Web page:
Law officials map out strategy to catch more fugitives

Chicago Tribune on January 12, 2012 released the following:

“Federal, state, local agencies vow to work more closely together

By David Jackson and Gary Marx, Chicago Tribune reporters

At a 90-minute closed-door meeting Thursday, top federal, state and local law enforcement officials laid out plans to improve the government’s faltering efforts to apprehend violent fugitives who cross U.S. borders to evade justice in Illinois.

The officials from the Justice Department and various northern Illinois agencies pledged to more closely coordinate their international fugitive apprehension programs, better manage their mounting caseloads and train local prosecutors and police in the often-complex and lengthy extradition process.

“There’s a feeling that this is a growing problem, an expensive problem and a large challenge to our system of justice,” said U.S. Sen. Dick Durbin, who convened the meeting and spoke to reporters afterward. “I think the response at the table was extremely positive at all levels.”

Attending the working session with Durbin were U.S. Deputy Attorney General James Cole — the No. 2 official in the Justice Department — as well as U.S. Attorney Patrick Fitzgerald, the Chicago heads of the FBI and the U.S. Marshals Service, and Timothy Williams, director of Interpol in Washington.

The local officials included Cook County Sheriff Tom Dart, the state’s attorneys from Cook, DuPage and Will counties, representatives from the Illinois attorney general’s office, the Chicago Police Department and the Illinois State Police.

Durbin called together those officials in response to a recent investigative series by the Chicago Tribune that found dangerous criminals were able to cross the border and remain at large because of an astonishing lack of coordination among Justice Department officials, county prosecutors and local police; a failure by these agencies to keep track of their cases; and inexplicable, years-long delays.

After Thursday’s closed-door meeting, Durbin announced that Fitzgerald would train Illinois law enforcement agencies on the extradition system at three upcoming seminars in Chicago, Springfield and a third location outside Chicago.

Will County State’s Attorney James Glasgow later said through a spokesman that his office would “take full advantage” of the sessions and send “multiple attorneys.”

Durbin also urged county criminal court judges to set higher bonds for violent criminals who present flight risks — a weakness pointed out in the series.

And he endorsed a bill introduced by Illinois lawmakers that will make it possible to prosecute close family members for aiding or harboring a fugitive, another loophole highlighted by one article in the series. Prosecutors said the reform would help them locate fugitives and bring them to justice.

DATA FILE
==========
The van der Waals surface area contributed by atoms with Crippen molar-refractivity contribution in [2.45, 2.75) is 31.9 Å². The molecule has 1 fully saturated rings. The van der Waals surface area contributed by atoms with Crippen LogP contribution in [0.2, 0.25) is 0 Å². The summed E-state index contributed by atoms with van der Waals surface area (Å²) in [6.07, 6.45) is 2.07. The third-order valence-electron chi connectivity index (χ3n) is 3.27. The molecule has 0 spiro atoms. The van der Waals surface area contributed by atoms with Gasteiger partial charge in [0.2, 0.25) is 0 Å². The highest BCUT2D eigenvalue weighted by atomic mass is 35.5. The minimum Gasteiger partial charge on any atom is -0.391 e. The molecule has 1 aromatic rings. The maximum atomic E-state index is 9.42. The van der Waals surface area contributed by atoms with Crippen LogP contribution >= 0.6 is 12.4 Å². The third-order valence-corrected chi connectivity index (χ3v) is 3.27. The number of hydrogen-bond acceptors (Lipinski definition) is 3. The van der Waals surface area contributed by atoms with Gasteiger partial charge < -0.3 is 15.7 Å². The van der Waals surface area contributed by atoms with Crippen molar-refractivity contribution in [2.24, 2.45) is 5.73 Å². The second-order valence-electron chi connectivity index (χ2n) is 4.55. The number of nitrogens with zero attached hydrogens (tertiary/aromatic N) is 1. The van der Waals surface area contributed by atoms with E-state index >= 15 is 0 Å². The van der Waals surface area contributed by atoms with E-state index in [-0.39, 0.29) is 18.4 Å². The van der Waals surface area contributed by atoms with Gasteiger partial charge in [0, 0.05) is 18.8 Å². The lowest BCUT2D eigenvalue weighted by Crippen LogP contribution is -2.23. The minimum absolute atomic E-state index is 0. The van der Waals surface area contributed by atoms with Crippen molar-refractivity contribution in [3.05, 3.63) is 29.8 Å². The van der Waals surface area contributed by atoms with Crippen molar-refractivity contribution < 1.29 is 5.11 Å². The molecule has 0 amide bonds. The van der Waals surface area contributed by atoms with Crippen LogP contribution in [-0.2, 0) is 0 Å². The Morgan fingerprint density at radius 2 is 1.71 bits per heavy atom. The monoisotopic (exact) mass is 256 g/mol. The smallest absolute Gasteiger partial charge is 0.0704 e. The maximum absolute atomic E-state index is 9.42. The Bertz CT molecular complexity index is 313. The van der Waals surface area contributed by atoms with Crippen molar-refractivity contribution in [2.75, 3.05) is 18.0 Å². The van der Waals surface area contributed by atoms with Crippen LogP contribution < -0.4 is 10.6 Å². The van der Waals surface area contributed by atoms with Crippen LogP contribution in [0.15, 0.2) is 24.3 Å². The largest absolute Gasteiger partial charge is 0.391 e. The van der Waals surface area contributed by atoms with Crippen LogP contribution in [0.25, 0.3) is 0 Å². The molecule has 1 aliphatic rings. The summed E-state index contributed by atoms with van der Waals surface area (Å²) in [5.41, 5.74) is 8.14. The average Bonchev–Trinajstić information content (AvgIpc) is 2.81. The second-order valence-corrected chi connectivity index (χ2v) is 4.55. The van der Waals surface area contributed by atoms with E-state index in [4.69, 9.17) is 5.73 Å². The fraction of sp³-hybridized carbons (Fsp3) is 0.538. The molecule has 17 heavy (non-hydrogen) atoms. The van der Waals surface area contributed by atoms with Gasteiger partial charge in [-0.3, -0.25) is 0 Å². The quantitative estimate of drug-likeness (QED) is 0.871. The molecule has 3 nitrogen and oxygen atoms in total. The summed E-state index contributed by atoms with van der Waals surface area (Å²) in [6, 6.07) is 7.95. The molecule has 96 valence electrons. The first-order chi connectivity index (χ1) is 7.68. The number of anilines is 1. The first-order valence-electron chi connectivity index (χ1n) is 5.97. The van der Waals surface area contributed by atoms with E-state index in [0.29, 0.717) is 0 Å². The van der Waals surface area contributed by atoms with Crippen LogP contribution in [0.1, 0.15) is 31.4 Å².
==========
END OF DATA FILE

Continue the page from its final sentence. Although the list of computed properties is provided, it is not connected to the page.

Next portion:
But Durbin did express frustration with significant hurdles that remain. Local prosecutors sometimes find it prohibitively expensive to prepare and translate the extensive legal paperwork needed to request a fugitive’s arrest and extradition from a foreign government. “We’re talking about thousands of dollars,” Durbin said.

Cook County State’s Attorney Anita Alvarez, who noted that her office has faced recent budget and staff cuts, added that “the cost that really is laid on local prosecutors is enormous.”

Another issue hampering extraditions is continued lack of cooperation between the lead federal investigative agencies: The U.S. Marshals Service is the primary investigative agency and handles about 60 percent of international fugitive pursuits, but the FBI also plays a major role, along with the Drug Enforcement Administration and other agencies. “It appears there is still some stovepipe culture in the federal agencies,” Durbin said.

Dart said outside the meeting that Justice Department officials need to lay out clear directives showing local officials which of the myriad federal agencies they should deal with when they have evidence that a fugitive has crossed the border.

“Everybody needs to get their act together,” Dart said. Right now, he said, the sheriffs “can go to the FBI or the U.S. marshals — but there’s no rhyme or reason.”

While the officials at Thursday’s meeting focused on international fugitive apprehension problems in northern Illinois, Durbin noted afterward that a number of federal officials have told him there was a higher level of cooperation and effectiveness here than in many other parts of the country.

“Illinois is not the worst situation in the country,” Durbin said. “This is a challenge across the nation.””


Douglas McNabb – McNabb Associates, P.C.’s
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Douglas McNabb and other members of the U.S. law firm practice and write and/or report extensively on matters involving Federal Criminal Defense, INTERPOL Red Notice Removal, International Extradition and OFAC SDN Sanctions Removal.

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